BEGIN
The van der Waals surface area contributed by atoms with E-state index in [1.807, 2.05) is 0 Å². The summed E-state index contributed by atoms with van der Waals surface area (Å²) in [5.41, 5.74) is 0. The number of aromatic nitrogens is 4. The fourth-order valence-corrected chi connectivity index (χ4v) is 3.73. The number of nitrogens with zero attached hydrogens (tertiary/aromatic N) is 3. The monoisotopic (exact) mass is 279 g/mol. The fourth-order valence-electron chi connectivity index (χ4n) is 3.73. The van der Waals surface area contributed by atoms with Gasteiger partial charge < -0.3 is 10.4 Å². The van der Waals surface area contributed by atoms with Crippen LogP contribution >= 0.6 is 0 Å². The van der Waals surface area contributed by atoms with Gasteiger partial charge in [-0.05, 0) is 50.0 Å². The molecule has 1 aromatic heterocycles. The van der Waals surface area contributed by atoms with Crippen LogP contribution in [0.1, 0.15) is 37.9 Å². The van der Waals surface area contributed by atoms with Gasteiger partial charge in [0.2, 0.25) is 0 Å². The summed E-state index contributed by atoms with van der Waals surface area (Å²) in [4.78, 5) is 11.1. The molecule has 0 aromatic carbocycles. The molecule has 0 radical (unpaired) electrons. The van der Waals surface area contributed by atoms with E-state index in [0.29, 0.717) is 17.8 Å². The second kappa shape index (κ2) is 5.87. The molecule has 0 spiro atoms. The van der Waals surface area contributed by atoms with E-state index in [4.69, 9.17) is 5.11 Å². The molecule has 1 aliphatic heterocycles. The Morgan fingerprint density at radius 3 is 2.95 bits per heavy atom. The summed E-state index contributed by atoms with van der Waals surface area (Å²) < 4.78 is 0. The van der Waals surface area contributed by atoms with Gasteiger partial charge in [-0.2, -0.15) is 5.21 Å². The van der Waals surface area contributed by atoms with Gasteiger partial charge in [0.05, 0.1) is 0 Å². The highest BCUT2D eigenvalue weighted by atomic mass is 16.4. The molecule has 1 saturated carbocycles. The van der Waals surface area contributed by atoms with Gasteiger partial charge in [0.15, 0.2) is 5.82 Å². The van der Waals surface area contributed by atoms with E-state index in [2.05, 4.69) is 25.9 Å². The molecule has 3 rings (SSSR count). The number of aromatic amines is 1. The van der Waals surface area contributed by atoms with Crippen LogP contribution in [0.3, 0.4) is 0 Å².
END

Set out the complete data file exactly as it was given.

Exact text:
The van der Waals surface area contributed by atoms with E-state index in [1.807, 2.05) is 0 Å². The summed E-state index contributed by atoms with van der Waals surface area (Å²) in [5.41, 5.74) is 0. The number of aromatic nitrogens is 4. The fourth-order valence-corrected chi connectivity index (χ4v) is 3.73. The number of nitrogens with zero attached hydrogens (tertiary/aromatic N) is 3. The monoisotopic (exact) mass is 279 g/mol. The fourth-order valence-electron chi connectivity index (χ4n) is 3.73. The van der Waals surface area contributed by atoms with Gasteiger partial charge < -0.3 is 10.4 Å². The van der Waals surface area contributed by atoms with Crippen LogP contribution >= 0.6 is 0 Å². The van der Waals surface area contributed by atoms with Gasteiger partial charge in [-0.05, 0) is 50.0 Å². The molecule has 1 aromatic heterocycles. The van der Waals surface area contributed by atoms with Crippen LogP contribution in [0.1, 0.15) is 37.9 Å². The van der Waals surface area contributed by atoms with Gasteiger partial charge in [0.2, 0.25) is 0 Å². The summed E-state index contributed by atoms with van der Waals surface area (Å²) in [4.78, 5) is 11.1. The molecule has 0 aromatic carbocycles. The molecule has 0 radical (unpaired) electrons. The van der Waals surface area contributed by atoms with E-state index in [0.29, 0.717) is 17.8 Å². The second kappa shape index (κ2) is 5.87. The molecule has 0 spiro atoms. The van der Waals surface area contributed by atoms with E-state index in [4.69, 9.17) is 5.11 Å². The molecule has 1 aliphatic heterocycles. The Morgan fingerprint density at radius 3 is 2.95 bits per heavy atom. The summed E-state index contributed by atoms with van der Waals surface area (Å²) < 4.78 is 0. The van der Waals surface area contributed by atoms with Gasteiger partial charge in [-0.2, -0.15) is 5.21 Å². The van der Waals surface area contributed by atoms with Gasteiger partial charge in [0.05, 0.1) is 0 Å². The highest BCUT2D eigenvalue weighted by atomic mass is 16.4. The molecule has 1 saturated carbocycles. The van der Waals surface area contributed by atoms with Gasteiger partial charge in [0.15, 0.2) is 5.82 Å². The van der Waals surface area contributed by atoms with E-state index in [2.05, 4.69) is 25.9 Å². The molecule has 3 rings (SSSR count). The number of aromatic amines is 1. The van der Waals surface area contributed by atoms with Crippen LogP contribution in [0.3, 0.4) is 0 Å².